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NCRC Statement On FHFA Credit Score Model Changes

In response to the Federal Housing Finance Agency’s announcement that Fannie Mae and Freddie Mac will begin using modernized credit scoring models that factor in rent and utility payment histories, National Community Reinvestment Coalition President and CEO Jesse Van Tol released the following statement:

I applaud the modernization of a system that has too long punished the marginalized by ignoring the most significant expenses in a working-class life. Old, outmoded models of determining a person’s creditworthiness have been fencing too many families out of homeownership for decades by pretending that a person’s biggest monthly expenses didn’t exist when deciding what sort of mortgage they could afford. 

“Millions of Americans wrongly deemed ‘unscoreable’ for generations will now gain access to credit – and millions more will benefit from reduced transaction costs when they purchase a home and more sensible weighting of things like medical debt that do not accurately reflect the financial behavior that matters to lenders. Millions of families who have been treated as invisible by the mortgage industry despite years of diligent financial behavior will now have access to the generational wealth-building opportunity of homeownership.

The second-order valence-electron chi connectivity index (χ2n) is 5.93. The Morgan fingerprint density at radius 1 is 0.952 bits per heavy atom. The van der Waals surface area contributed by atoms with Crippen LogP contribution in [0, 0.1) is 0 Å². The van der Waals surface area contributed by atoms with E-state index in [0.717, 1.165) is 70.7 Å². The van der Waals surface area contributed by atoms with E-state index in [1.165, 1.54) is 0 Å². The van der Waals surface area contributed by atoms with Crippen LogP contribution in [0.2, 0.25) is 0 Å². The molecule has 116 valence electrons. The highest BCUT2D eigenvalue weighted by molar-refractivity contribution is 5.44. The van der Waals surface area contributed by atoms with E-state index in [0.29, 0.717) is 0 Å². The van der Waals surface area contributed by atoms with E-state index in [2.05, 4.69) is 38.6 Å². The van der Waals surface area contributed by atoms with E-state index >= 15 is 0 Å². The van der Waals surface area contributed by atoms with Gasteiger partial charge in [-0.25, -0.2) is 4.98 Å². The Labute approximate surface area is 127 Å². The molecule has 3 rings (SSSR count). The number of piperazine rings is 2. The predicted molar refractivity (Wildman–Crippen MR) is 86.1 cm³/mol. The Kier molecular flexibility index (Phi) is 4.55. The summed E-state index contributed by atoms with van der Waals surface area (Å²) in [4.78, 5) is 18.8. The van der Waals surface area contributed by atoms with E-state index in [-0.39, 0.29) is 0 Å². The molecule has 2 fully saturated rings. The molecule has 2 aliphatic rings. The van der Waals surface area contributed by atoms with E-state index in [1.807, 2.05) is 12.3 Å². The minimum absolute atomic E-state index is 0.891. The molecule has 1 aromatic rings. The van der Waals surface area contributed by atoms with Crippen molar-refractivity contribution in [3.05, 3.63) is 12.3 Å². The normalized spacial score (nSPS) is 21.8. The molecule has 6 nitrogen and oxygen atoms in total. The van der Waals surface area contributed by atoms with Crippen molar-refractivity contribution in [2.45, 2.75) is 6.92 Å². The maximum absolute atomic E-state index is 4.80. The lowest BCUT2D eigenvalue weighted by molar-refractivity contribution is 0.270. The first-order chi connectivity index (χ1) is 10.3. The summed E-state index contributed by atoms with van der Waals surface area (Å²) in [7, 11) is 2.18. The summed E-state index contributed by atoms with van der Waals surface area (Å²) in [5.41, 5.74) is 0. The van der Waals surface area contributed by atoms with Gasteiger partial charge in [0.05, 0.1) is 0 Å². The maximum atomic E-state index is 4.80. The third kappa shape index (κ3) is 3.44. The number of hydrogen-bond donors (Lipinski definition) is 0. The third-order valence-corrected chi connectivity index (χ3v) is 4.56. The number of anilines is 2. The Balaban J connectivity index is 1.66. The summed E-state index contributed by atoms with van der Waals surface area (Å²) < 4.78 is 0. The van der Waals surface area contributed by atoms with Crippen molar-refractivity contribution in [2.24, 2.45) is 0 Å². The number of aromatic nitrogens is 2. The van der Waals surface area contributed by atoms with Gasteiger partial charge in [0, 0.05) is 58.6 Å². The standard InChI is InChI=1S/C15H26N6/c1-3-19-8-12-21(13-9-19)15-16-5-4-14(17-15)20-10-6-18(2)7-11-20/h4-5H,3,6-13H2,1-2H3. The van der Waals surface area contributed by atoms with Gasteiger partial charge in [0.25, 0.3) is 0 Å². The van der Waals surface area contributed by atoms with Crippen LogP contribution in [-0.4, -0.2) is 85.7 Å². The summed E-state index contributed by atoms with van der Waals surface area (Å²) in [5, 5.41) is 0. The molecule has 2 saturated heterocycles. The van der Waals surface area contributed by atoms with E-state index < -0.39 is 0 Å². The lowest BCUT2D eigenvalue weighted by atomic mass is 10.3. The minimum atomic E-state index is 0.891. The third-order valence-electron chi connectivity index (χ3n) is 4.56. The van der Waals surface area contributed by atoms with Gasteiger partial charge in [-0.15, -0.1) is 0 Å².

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Redlining and Neighborhood Health

Before the pandemic devastated minority communities, banks and government officials starved them of capital.

Lower-income and minority neighborhoods that were intentionally cut off from lending and investment decades ago today suffer not only from reduced wealth and greater poverty, but from lower life expectancy and higher prevalence of chronic diseases that are risk factors for poor outcomes from COVID-19, a new study shows.

The new study, from the National Community Reinvestment Coalition (NCRC) with researchers from the University of Wisconsin–Milwaukee Joseph J. Zilber School of Public Health and the University of Richmond’s Digital Scholarship Lab, compared 1930’s maps of government-sanctioned lending discrimination zones with current census and public health data.

Table of Content

  • Executive Summary
  • Introduction
  • Redlining, the HOLC Maps and Segregation
  • Segregation, Public Health and COVID-19
  • Methods
  • Results
  • Discussion
  • Conclusion and Policy Recommendations
  • Citations
  • Appendix

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